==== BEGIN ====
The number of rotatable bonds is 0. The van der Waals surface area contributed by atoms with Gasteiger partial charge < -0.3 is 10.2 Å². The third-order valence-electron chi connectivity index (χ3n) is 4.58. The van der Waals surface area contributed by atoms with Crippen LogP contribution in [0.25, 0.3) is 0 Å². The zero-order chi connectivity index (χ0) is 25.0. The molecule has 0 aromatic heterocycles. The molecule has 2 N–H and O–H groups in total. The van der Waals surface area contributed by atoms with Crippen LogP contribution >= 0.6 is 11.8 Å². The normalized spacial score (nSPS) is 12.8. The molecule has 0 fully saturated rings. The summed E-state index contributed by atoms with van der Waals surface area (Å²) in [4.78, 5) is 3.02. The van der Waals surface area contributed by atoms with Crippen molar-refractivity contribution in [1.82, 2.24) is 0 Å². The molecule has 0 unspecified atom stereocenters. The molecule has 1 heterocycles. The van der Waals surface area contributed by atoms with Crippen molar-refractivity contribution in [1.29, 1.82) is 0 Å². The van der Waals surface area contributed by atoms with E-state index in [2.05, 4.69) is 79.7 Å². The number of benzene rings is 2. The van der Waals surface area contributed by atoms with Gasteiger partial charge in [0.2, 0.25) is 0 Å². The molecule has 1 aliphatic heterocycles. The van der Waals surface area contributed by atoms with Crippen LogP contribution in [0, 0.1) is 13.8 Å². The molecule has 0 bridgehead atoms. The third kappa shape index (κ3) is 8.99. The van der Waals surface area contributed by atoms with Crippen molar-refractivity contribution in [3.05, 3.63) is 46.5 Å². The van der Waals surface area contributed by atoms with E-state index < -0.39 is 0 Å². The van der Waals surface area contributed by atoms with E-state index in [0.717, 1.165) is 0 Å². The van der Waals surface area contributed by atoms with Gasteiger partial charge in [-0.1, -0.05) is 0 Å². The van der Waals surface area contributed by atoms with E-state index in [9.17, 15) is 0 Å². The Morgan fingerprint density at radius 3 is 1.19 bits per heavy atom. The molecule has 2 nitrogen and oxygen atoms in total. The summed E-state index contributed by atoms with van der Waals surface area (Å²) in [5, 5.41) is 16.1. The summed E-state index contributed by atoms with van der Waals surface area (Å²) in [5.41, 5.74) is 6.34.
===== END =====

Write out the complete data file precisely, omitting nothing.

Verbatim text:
The number of rotatable bonds is 0. The van der Waals surface area contributed by atoms with Gasteiger partial charge < -0.3 is 10.2 Å². The third-order valence-electron chi connectivity index (χ3n) is 4.58. The van der Waals surface area contributed by atoms with Crippen LogP contribution in [0.25, 0.3) is 0 Å². The zero-order chi connectivity index (χ0) is 25.0. The molecule has 0 aromatic heterocycles. The molecule has 2 N–H and O–H groups in total. The van der Waals surface area contributed by atoms with Crippen LogP contribution >= 0.6 is 11.8 Å². The normalized spacial score (nSPS) is 12.8. The molecule has 0 fully saturated rings. The summed E-state index contributed by atoms with van der Waals surface area (Å²) in [4.78, 5) is 3.02. The van der Waals surface area contributed by atoms with Crippen molar-refractivity contribution in [1.82, 2.24) is 0 Å². The molecule has 0 unspecified atom stereocenters. The molecule has 1 heterocycles. The van der Waals surface area contributed by atoms with Crippen molar-refractivity contribution in [1.29, 1.82) is 0 Å². The van der Waals surface area contributed by atoms with E-state index in [2.05, 4.69) is 79.7 Å². The number of benzene rings is 2. The van der Waals surface area contributed by atoms with Gasteiger partial charge in [0.2, 0.25) is 0 Å². The molecule has 1 aliphatic heterocycles. The van der Waals surface area contributed by atoms with Crippen LogP contribution in [0, 0.1) is 13.8 Å². The molecule has 0 bridgehead atoms. The third kappa shape index (κ3) is 8.99. The van der Waals surface area contributed by atoms with Crippen molar-refractivity contribution in [3.05, 3.63) is 46.5 Å². The van der Waals surface area contributed by atoms with E-state index < -0.39 is 0 Å². The van der Waals surface area contributed by atoms with E-state index in [0.717, 1.165) is 0 Å². The van der Waals surface area contributed by atoms with Gasteiger partial charge in [-0.1, -0.05) is 0 Å². The van der Waals surface area contributed by atoms with E-state index in [9.17, 15) is 0 Å². The Morgan fingerprint density at radius 3 is 1.19 bits per heavy atom. The molecule has 2 nitrogen and oxygen atoms in total. The summed E-state index contributed by atoms with van der Waals surface area (Å²) in [5, 5.41) is 16.1. The summed E-state index contributed by atoms with van der Waals surface area (Å²) in [5.41, 5.74) is 6.34.